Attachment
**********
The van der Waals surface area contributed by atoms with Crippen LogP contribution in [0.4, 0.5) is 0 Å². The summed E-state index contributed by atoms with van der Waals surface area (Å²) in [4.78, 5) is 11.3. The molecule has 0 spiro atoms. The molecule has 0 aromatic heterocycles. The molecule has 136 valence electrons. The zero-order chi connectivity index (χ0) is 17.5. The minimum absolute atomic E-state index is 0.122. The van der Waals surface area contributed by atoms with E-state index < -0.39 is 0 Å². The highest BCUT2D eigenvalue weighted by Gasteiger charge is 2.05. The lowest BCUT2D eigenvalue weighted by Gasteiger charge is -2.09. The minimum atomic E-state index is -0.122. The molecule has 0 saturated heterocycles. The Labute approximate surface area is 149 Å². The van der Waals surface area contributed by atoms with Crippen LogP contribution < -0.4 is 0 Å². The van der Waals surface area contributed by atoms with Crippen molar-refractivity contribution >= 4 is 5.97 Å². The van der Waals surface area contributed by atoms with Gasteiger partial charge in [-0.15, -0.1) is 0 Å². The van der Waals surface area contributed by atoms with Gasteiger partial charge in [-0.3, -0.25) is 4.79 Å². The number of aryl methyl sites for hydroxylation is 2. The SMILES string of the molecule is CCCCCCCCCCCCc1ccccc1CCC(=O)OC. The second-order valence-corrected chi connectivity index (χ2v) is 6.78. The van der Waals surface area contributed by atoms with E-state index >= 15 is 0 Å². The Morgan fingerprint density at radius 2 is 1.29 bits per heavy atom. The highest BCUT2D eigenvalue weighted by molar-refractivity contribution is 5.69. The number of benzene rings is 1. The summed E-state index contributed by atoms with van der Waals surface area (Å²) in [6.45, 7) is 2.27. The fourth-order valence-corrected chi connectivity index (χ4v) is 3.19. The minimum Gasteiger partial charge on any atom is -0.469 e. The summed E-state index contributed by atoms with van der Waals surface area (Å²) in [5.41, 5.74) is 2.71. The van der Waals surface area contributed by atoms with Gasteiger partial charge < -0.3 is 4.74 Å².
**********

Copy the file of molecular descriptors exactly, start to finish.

The van der Waals surface area contributed by atoms with Crippen LogP contribution in [0.4, 0.5) is 0 Å². The summed E-state index contributed by atoms with van der Waals surface area (Å²) in [4.78, 5) is 11.3. The molecule has 0 spiro atoms. The molecule has 0 aromatic heterocycles. The molecule has 136 valence electrons. The zero-order chi connectivity index (χ0) is 17.5. The minimum absolute atomic E-state index is 0.122. The van der Waals surface area contributed by atoms with E-state index < -0.39 is 0 Å². The highest BCUT2D eigenvalue weighted by Gasteiger charge is 2.05. The lowest BCUT2D eigenvalue weighted by Gasteiger charge is -2.09. The minimum atomic E-state index is -0.122. The molecule has 0 saturated heterocycles. The Labute approximate surface area is 149 Å². The van der Waals surface area contributed by atoms with Crippen LogP contribution < -0.4 is 0 Å². The van der Waals surface area contributed by atoms with Crippen molar-refractivity contribution >= 4 is 5.97 Å². The van der Waals surface area contributed by atoms with Gasteiger partial charge in [-0.15, -0.1) is 0 Å². The van der Waals surface area contributed by atoms with Gasteiger partial charge in [-0.3, -0.25) is 4.79 Å². The number of aryl methyl sites for hydroxylation is 2. The SMILES string of the molecule is CCCCCCCCCCCCc1ccccc1CCC(=O)OC. The second-order valence-corrected chi connectivity index (χ2v) is 6.78. The van der Waals surface area contributed by atoms with E-state index >= 15 is 0 Å². The Morgan fingerprint density at radius 2 is 1.29 bits per heavy atom. The highest BCUT2D eigenvalue weighted by molar-refractivity contribution is 5.69. The number of benzene rings is 1. The summed E-state index contributed by atoms with van der Waals surface area (Å²) in [6.45, 7) is 2.27. The fourth-order valence-corrected chi connectivity index (χ4v) is 3.19. The minimum Gasteiger partial charge on any atom is -0.469 e. The summed E-state index contributed by atoms with van der Waals surface area (Å²) in [5.41, 5.74) is 2.71. The van der Waals surface area contributed by atoms with Gasteiger partial charge < -0.3 is 4.74 Å².